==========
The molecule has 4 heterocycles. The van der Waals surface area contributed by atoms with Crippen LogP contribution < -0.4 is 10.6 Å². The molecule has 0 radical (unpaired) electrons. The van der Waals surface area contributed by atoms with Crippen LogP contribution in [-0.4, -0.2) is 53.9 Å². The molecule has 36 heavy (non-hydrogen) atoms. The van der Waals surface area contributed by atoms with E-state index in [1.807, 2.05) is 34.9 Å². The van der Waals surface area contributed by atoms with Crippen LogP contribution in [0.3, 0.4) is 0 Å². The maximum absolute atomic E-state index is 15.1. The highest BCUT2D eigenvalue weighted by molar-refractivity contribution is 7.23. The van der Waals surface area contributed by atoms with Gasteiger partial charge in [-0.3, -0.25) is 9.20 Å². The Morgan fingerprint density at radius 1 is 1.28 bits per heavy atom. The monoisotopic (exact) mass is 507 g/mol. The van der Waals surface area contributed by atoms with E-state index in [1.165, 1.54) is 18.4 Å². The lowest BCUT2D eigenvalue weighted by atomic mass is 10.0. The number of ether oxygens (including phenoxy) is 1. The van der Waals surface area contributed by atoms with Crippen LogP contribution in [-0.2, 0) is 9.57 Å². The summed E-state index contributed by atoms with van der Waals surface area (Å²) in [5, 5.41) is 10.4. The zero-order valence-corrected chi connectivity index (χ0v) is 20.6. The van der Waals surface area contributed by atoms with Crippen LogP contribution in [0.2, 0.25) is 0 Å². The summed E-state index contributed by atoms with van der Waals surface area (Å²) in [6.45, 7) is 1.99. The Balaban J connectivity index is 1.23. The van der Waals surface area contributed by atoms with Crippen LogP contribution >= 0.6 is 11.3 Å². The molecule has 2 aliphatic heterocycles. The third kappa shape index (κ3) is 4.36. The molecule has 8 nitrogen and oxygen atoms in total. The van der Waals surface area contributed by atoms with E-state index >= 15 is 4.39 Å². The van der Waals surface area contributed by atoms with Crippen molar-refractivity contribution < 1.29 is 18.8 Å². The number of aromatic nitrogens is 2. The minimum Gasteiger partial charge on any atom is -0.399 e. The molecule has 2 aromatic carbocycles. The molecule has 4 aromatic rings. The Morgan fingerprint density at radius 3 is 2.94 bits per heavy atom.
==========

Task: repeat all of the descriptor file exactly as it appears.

The molecule has 4 heterocycles. The van der Waals surface area contributed by atoms with Crippen LogP contribution < -0.4 is 10.6 Å². The molecule has 0 radical (unpaired) electrons. The van der Waals surface area contributed by atoms with Crippen LogP contribution in [-0.4, -0.2) is 53.9 Å². The molecule has 36 heavy (non-hydrogen) atoms. The van der Waals surface area contributed by atoms with E-state index in [1.807, 2.05) is 34.9 Å². The van der Waals surface area contributed by atoms with Crippen LogP contribution in [0.3, 0.4) is 0 Å². The maximum absolute atomic E-state index is 15.1. The highest BCUT2D eigenvalue weighted by molar-refractivity contribution is 7.23. The van der Waals surface area contributed by atoms with Gasteiger partial charge in [-0.3, -0.25) is 9.20 Å². The Morgan fingerprint density at radius 1 is 1.28 bits per heavy atom. The monoisotopic (exact) mass is 507 g/mol. The van der Waals surface area contributed by atoms with E-state index in [1.165, 1.54) is 18.4 Å². The lowest BCUT2D eigenvalue weighted by atomic mass is 10.0. The number of ether oxygens (including phenoxy) is 1. The van der Waals surface area contributed by atoms with Crippen LogP contribution in [-0.2, 0) is 9.57 Å². The summed E-state index contributed by atoms with van der Waals surface area (Å²) in [5, 5.41) is 10.4. The zero-order valence-corrected chi connectivity index (χ0v) is 20.6. The van der Waals surface area contributed by atoms with Crippen LogP contribution in [0.2, 0.25) is 0 Å². The summed E-state index contributed by atoms with van der Waals surface area (Å²) in [6.45, 7) is 1.99. The Balaban J connectivity index is 1.23. The van der Waals surface area contributed by atoms with Crippen LogP contribution >= 0.6 is 11.3 Å². The molecule has 2 aliphatic heterocycles. The third kappa shape index (κ3) is 4.36. The molecule has 8 nitrogen and oxygen atoms in total. The van der Waals surface area contributed by atoms with E-state index >= 15 is 4.39 Å². The van der Waals surface area contributed by atoms with Crippen molar-refractivity contribution < 1.29 is 18.8 Å². The number of aromatic nitrogens is 2. The minimum Gasteiger partial charge on any atom is -0.399 e. The molecule has 2 aromatic carbocycles. The molecule has 4 aromatic rings. The Morgan fingerprint density at radius 3 is 2.94 bits per heavy atom.